Philippines’ new region turns to Middle East for investment

Rebels turned troopers finish the basic military training. (AN photo)
Updated 03 September 2019

Philippines’ new region turns to Middle East for investment

  • It is designed to provide enhanced self-governance to the Muslim-majority provinces

MANILA: The interim chief minister of the Bangsamoro Autonomous Region in Muslim Mindanao (BARMM), Murad Ibrahim, told Arab News on Monday that he was encouraging the international business community to consider investing in the newly established region

The BARMM is the new regional and political entity established under a peace agreement between the Moro Islamic Liberation Front (MILF) and the Philippines government early this year.

It is designed to provide enhanced self-governance to the Muslim-majority provinces. “It is very important for investors to come, in order to create job opportunities and also for the international community to see that something is happening on the ground,” Murad said.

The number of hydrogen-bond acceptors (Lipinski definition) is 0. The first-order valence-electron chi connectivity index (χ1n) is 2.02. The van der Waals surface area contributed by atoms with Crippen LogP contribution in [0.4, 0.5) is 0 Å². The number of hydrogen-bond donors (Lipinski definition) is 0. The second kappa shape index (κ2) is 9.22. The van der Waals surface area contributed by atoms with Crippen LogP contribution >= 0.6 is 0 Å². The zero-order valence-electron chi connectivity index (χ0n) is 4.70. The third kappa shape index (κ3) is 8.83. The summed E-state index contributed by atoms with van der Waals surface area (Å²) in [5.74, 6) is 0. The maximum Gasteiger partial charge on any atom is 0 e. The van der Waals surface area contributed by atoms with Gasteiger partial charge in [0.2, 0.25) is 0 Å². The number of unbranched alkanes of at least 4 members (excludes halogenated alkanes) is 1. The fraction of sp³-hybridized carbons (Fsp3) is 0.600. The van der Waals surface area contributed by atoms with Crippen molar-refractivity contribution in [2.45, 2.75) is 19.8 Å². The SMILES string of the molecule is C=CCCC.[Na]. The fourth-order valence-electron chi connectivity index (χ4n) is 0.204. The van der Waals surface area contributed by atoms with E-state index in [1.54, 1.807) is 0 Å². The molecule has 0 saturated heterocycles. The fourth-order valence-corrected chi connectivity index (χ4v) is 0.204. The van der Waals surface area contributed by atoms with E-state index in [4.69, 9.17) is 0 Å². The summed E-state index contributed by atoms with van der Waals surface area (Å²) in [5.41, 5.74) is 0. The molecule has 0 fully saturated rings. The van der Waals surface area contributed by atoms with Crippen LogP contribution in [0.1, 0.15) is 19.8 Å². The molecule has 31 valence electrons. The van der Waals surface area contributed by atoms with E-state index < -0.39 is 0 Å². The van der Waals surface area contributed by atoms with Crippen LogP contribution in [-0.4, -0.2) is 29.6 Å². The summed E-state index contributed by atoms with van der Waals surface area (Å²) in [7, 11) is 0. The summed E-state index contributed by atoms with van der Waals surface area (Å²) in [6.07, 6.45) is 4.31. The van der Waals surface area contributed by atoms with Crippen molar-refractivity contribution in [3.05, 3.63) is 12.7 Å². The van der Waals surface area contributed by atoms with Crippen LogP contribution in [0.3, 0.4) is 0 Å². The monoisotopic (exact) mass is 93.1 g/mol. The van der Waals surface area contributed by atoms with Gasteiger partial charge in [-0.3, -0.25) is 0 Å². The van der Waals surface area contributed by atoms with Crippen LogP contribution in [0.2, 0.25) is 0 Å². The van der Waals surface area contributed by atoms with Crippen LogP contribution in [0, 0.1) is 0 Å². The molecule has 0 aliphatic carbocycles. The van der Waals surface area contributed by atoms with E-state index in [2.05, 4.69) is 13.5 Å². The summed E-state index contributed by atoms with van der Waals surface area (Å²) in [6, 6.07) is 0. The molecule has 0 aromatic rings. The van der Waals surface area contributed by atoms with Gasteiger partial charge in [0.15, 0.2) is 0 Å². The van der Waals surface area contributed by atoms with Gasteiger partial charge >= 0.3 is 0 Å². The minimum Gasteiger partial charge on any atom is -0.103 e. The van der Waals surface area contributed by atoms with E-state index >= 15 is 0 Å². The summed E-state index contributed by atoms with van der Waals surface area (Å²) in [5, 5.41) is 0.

In an interview conducted at his office in Cotabato City, Murad told Arab News that plans were afoot to hold an investors’ forum. “We are just finalizing our development plan.”

When questioned on how they would lure foreign businesses to invest in the region, Murad said that there is now relative peace in the region. “In fact, gradually many investors are now coming here to visit. So, I think it’s because of the situation, we now have relative peace in the area and they’ve also seen the conduct and turn out of the plebiscite (last January). There was overwhelming support from the people,” he said.